Bird a top choice for hunters
By MIKE CORN
By MIKE CORN
On the virtual eve of the start of fall hunting in Kansas, a new survey shows just how many people actively hunt mourning doves.
But this first-of-its kind survey also shows just how tenuous the activity might be.
While the margin of error in the survey is exceptionally low, some of the questions are suggestive, detailing some of the common complaints against non-lead shotshell alternatives, for example.
The survey actually spends a lot of time focusing on lead shot, a controversial issue.
On average, dove hunters are white males, typically 45 years old and older, living in relatively small towns, according to the survey by the U.S. Fish and Wildlife Service, the Association of Fish and Wildlife Agencies and the National Flyway Council found.
Most dove hunters have been active for a long time, hunting for 20 years or more. The majority kill fewer than 30 birds a season, even though 6 percent kill more than 100 each year.
Near half of the dove hunters surveyed said the season is "one of my most important recreational activities."
No surprise, considering where the birds can be found, but most hunting takes place on private land, and a majority of hunters travel more than 50 miles to get to their hunting spot.
"The majority indicated they hunt 'occasionally throughout the dove season' and spend $50 or less on shotshells," the survey report said, "but about a quarter hunt as many days as they can throughout the entire season, some expending 'cases' of ammunition."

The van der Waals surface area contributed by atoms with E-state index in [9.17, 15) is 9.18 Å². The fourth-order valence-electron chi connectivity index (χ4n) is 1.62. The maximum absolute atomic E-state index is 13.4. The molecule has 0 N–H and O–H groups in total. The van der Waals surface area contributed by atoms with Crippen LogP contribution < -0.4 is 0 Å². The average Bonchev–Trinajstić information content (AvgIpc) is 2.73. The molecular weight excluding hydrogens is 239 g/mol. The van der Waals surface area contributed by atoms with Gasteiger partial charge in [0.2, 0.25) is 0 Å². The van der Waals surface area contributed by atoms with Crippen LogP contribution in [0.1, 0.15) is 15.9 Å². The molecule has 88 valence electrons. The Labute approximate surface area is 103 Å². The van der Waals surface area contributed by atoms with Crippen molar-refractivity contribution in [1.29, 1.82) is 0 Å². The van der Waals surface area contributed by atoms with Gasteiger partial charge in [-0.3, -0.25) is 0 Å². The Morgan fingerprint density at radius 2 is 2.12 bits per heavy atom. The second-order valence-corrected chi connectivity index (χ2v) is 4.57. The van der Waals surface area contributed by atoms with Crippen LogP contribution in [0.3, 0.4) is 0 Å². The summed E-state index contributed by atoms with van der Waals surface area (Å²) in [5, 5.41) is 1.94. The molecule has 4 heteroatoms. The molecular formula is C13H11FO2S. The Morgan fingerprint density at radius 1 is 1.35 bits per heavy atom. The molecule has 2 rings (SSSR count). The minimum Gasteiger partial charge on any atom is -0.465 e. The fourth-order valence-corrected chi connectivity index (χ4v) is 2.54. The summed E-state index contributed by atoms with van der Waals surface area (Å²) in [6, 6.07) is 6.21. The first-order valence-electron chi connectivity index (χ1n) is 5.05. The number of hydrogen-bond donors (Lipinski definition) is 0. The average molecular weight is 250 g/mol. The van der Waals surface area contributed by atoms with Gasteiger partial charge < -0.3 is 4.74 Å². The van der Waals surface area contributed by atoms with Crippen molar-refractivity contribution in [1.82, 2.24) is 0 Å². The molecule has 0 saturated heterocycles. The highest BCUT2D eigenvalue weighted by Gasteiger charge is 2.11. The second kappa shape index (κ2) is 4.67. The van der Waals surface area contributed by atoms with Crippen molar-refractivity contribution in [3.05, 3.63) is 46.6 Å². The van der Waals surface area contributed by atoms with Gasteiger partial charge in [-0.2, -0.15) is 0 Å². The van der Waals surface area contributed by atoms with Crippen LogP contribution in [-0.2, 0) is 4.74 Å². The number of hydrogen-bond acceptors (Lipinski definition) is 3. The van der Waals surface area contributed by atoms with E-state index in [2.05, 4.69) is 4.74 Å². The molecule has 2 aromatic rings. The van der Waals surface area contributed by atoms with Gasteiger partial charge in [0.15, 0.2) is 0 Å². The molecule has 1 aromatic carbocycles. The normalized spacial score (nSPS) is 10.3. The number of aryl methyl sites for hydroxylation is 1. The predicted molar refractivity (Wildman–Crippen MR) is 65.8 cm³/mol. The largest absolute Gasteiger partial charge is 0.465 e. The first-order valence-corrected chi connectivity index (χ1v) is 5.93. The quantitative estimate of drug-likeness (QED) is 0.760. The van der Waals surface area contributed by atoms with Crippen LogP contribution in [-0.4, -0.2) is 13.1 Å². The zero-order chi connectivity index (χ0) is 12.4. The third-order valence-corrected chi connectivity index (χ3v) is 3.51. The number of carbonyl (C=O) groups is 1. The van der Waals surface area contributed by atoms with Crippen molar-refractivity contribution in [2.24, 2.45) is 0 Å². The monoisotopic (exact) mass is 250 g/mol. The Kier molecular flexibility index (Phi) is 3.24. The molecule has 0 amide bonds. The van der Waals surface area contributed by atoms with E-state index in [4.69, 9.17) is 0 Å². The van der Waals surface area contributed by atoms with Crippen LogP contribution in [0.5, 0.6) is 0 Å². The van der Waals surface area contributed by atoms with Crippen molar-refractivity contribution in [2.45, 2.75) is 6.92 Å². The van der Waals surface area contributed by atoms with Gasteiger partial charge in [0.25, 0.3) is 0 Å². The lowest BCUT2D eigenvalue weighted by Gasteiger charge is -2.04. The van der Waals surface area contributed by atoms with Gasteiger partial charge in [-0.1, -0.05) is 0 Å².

The majority of hunters responding to the survey said they use lead shot, and think lead shot substitutes are too expensive, don't perform as well or will be hard to find. However, 40 percent of those surveyed said they don't know.
Still, there was a lot of uncertainty about the effects of lead on the health of doves and other wildlife. Twenty percent of the hunters said they had concerns about consumption of lead by wildlife, while the rest were mixed.
But nearly half said they worry non-lead shot cripples more doves than lead.
And 40 percent said doves have such a short lifespan that exposure to lead makes little difference.
Requiring non-lead shot would limit hunting, the survey found.
Nearly a third of the hunters said they'd quit hunting if required to use non-lead shot, although a slightly higher number wouldn't.
"Almost 50 percent thought requiring non-lead shot would reduce the number of young people recruited to hunting," the report states. "Nearly half said they would probably reduce the number of trips they take to go dove hunting if required to use non-lead shot."
That's likely why two-thirds of the dove hunters said they were opposed to a requirement calling for the use of non-lead shot.
About half of those surveyed think the lead-shot issue is driven by animal rights groups whose goal it is to eliminate hunting or a tactic by gun control advocates.
They can be convinced otherwise, however.
Slightly more than half said they'd switch if there was scientific evidence showing the dove population was being harmed by eating lead pellets.
"Doves can be poisoned by consuming spent lead shot, but despite anecdotal evidence, researchers do not yet know if there is a population-level effect," the surveys own authors noted.
Overall, the hunters said in the past five years, the price of gas, the cost of shotshells and the cost of hunting permits was becoming burdensome.
As well, dove hunters take part in other hunting activities, pursuing upland game birds, big and small game, waterfowl and sporting clays.